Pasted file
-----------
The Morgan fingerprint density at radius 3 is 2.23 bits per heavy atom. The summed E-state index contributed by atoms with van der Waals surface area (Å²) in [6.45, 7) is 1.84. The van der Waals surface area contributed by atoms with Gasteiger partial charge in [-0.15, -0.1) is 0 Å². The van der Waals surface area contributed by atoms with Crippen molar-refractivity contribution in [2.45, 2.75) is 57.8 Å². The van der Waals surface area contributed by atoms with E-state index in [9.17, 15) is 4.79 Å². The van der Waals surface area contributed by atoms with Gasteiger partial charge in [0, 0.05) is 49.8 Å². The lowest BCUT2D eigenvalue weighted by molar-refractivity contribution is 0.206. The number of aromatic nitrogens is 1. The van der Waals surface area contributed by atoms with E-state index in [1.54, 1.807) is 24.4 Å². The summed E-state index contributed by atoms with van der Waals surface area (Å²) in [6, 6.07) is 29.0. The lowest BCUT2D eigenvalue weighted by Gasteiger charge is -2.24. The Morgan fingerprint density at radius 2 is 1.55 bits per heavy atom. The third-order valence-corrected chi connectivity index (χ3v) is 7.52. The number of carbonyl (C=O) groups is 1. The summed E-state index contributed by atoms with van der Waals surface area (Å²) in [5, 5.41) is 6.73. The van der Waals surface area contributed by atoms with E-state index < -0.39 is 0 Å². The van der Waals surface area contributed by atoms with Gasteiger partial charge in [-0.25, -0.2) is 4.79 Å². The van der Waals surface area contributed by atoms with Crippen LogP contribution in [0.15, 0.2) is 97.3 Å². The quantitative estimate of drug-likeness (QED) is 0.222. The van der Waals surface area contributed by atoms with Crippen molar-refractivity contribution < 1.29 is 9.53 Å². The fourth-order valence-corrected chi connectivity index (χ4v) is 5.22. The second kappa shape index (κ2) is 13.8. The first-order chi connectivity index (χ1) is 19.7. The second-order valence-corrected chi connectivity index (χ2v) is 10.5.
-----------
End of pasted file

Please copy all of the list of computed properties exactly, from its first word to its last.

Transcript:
The Morgan fingerprint density at radius 3 is 2.23 bits per heavy atom. The summed E-state index contributed by atoms with van der Waals surface area (Å²) in [6.45, 7) is 1.84. The van der Waals surface area contributed by atoms with Gasteiger partial charge in [-0.15, -0.1) is 0 Å². The van der Waals surface area contributed by atoms with Crippen molar-refractivity contribution in [2.45, 2.75) is 57.8 Å². The van der Waals surface area contributed by atoms with E-state index in [9.17, 15) is 4.79 Å². The van der Waals surface area contributed by atoms with Gasteiger partial charge in [0, 0.05) is 49.8 Å². The lowest BCUT2D eigenvalue weighted by molar-refractivity contribution is 0.206. The number of aromatic nitrogens is 1. The van der Waals surface area contributed by atoms with E-state index in [1.54, 1.807) is 24.4 Å². The summed E-state index contributed by atoms with van der Waals surface area (Å²) in [6, 6.07) is 29.0. The lowest BCUT2D eigenvalue weighted by Gasteiger charge is -2.24. The Morgan fingerprint density at radius 2 is 1.55 bits per heavy atom. The third-order valence-corrected chi connectivity index (χ3v) is 7.52. The number of carbonyl (C=O) groups is 1. The summed E-state index contributed by atoms with van der Waals surface area (Å²) in [5, 5.41) is 6.73. The van der Waals surface area contributed by atoms with E-state index < -0.39 is 0 Å². The van der Waals surface area contributed by atoms with Gasteiger partial charge in [-0.25, -0.2) is 4.79 Å². The van der Waals surface area contributed by atoms with Crippen LogP contribution in [0.15, 0.2) is 97.3 Å². The quantitative estimate of drug-likeness (QED) is 0.222. The van der Waals surface area contributed by atoms with Crippen molar-refractivity contribution < 1.29 is 9.53 Å². The fourth-order valence-corrected chi connectivity index (χ4v) is 5.22. The second kappa shape index (κ2) is 13.8. The first-order chi connectivity index (χ1) is 19.7. The second-order valence-corrected chi connectivity index (χ2v) is 10.5.